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RE: Tyrannosaurs with leathery skin, etc.

On Sunday, November 28, 1999 11:26 AM, TomHopp@aol.com [SMTP:TomHopp@aol.com] 

> Good questions. As I recall, there are some birds which have feathery-tipped
> scales on their legs, and these either get more or less feathery as they
> mature, I forget which. That might be a starting place to try gaining some
> data on the subject. Regarding more primitive theropods, I like the idea that
> bipedalism itself requires warm-bloodedness (was this a Bakkerism?), as a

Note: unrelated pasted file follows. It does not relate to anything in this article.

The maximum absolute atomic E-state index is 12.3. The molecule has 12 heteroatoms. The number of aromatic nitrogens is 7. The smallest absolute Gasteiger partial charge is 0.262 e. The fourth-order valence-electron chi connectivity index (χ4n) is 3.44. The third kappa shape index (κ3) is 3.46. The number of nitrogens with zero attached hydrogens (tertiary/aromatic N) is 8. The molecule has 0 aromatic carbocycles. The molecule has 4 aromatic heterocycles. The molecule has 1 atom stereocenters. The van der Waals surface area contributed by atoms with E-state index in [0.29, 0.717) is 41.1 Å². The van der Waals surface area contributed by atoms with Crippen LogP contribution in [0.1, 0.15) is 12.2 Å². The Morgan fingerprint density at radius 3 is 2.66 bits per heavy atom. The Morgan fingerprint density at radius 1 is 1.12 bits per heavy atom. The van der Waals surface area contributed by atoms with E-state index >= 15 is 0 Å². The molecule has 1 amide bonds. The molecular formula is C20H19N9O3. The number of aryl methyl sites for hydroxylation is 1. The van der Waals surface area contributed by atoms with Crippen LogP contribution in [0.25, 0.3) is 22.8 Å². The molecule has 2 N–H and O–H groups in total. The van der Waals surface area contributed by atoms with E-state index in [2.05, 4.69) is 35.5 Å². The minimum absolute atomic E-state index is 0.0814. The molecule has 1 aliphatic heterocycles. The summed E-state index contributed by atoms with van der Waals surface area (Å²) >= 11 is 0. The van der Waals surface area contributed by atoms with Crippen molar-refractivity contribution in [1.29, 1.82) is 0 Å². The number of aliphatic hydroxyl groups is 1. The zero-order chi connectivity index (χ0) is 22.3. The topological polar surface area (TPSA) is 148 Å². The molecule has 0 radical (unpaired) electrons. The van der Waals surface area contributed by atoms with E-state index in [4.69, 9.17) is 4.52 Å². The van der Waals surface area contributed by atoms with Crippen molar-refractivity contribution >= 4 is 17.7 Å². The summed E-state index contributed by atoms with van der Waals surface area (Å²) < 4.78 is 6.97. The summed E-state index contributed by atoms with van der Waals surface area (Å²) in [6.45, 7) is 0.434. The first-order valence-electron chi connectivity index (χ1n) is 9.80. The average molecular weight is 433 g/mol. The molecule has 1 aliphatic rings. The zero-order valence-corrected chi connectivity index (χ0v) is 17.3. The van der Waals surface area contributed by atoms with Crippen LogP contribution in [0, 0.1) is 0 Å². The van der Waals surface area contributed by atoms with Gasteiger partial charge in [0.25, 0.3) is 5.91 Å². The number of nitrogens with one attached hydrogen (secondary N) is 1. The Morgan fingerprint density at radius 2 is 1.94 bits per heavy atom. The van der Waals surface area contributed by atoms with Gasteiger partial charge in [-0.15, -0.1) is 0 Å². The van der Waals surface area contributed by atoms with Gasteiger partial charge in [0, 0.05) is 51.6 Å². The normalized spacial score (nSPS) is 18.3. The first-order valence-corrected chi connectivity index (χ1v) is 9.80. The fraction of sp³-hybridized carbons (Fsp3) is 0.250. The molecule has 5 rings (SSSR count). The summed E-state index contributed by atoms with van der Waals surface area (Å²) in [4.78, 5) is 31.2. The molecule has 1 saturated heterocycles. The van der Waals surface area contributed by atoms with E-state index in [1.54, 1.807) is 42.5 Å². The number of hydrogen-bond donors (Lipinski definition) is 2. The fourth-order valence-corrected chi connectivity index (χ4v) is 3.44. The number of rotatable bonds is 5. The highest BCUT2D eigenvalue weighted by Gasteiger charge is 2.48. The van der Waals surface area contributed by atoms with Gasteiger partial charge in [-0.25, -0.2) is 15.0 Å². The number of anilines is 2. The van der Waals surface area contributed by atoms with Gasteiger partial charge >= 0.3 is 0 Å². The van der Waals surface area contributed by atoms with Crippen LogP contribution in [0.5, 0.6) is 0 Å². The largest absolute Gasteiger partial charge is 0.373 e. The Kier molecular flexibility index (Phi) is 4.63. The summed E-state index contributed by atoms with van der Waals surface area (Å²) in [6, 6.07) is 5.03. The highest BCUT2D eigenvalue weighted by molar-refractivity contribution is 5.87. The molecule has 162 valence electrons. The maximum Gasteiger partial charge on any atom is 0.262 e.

> biped would otherwise tend to slow down and fall over when cold. You can draw
> your own conclusions, all the way back to Herrerasaurus, from there.
> - Tom Hopp

Some degree of bipedalism goes back as far as Euparkeria, a pretty basal 
archosaur (outside the crown group).  There are even some reasonable candidates 
for *obligate* bipedalism on the croc side of the family, assuming 
Ornithosuchus is on that side.  See, for example, 
 http://rainbow.ldeo.columbia.edu/courses/v1001/10.html. None of this 
absolutely precludes endothermy, but it isn't particularly encouraging.

  --Toby White

Vertebrate Notes @
http://www.dinodata.net and